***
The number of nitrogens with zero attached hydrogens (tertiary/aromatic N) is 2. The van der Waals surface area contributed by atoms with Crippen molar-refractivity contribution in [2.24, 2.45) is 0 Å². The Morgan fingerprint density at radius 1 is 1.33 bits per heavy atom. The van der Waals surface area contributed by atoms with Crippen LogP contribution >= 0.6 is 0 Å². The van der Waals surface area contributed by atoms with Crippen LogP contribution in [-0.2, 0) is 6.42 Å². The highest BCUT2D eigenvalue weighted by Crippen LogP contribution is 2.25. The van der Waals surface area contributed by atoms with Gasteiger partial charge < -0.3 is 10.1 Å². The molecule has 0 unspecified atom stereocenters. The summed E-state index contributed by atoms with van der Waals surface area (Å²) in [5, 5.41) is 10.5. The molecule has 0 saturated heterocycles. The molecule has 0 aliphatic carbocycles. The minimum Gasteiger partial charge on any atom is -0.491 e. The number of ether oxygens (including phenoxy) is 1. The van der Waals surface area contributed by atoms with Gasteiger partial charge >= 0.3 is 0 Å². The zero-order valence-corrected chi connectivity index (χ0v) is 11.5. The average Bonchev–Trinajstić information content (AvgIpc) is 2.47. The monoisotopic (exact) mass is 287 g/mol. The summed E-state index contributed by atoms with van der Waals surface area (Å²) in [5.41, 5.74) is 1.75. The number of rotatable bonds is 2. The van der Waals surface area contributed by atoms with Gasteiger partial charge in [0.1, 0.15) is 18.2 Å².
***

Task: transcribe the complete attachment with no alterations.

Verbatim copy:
The number of nitrogens with zero attached hydrogens (tertiary/aromatic N) is 2. The van der Waals surface area contributed by atoms with Crippen molar-refractivity contribution in [2.24, 2.45) is 0 Å². The Morgan fingerprint density at radius 1 is 1.33 bits per heavy atom. The van der Waals surface area contributed by atoms with Crippen LogP contribution >= 0.6 is 0 Å². The van der Waals surface area contributed by atoms with Crippen LogP contribution in [-0.2, 0) is 6.42 Å². The highest BCUT2D eigenvalue weighted by Crippen LogP contribution is 2.25. The van der Waals surface area contributed by atoms with Gasteiger partial charge < -0.3 is 10.1 Å². The molecule has 0 unspecified atom stereocenters. The summed E-state index contributed by atoms with van der Waals surface area (Å²) in [5, 5.41) is 10.5. The molecule has 0 saturated heterocycles. The molecule has 0 aliphatic carbocycles. The minimum Gasteiger partial charge on any atom is -0.491 e. The number of ether oxygens (including phenoxy) is 1. The van der Waals surface area contributed by atoms with Gasteiger partial charge >= 0.3 is 0 Å². The zero-order valence-corrected chi connectivity index (χ0v) is 11.5. The average Bonchev–Trinajstić information content (AvgIpc) is 2.47. The monoisotopic (exact) mass is 287 g/mol. The summed E-state index contributed by atoms with van der Waals surface area (Å²) in [5.41, 5.74) is 1.75. The number of rotatable bonds is 2. The van der Waals surface area contributed by atoms with Gasteiger partial charge in [0.1, 0.15) is 18.2 Å².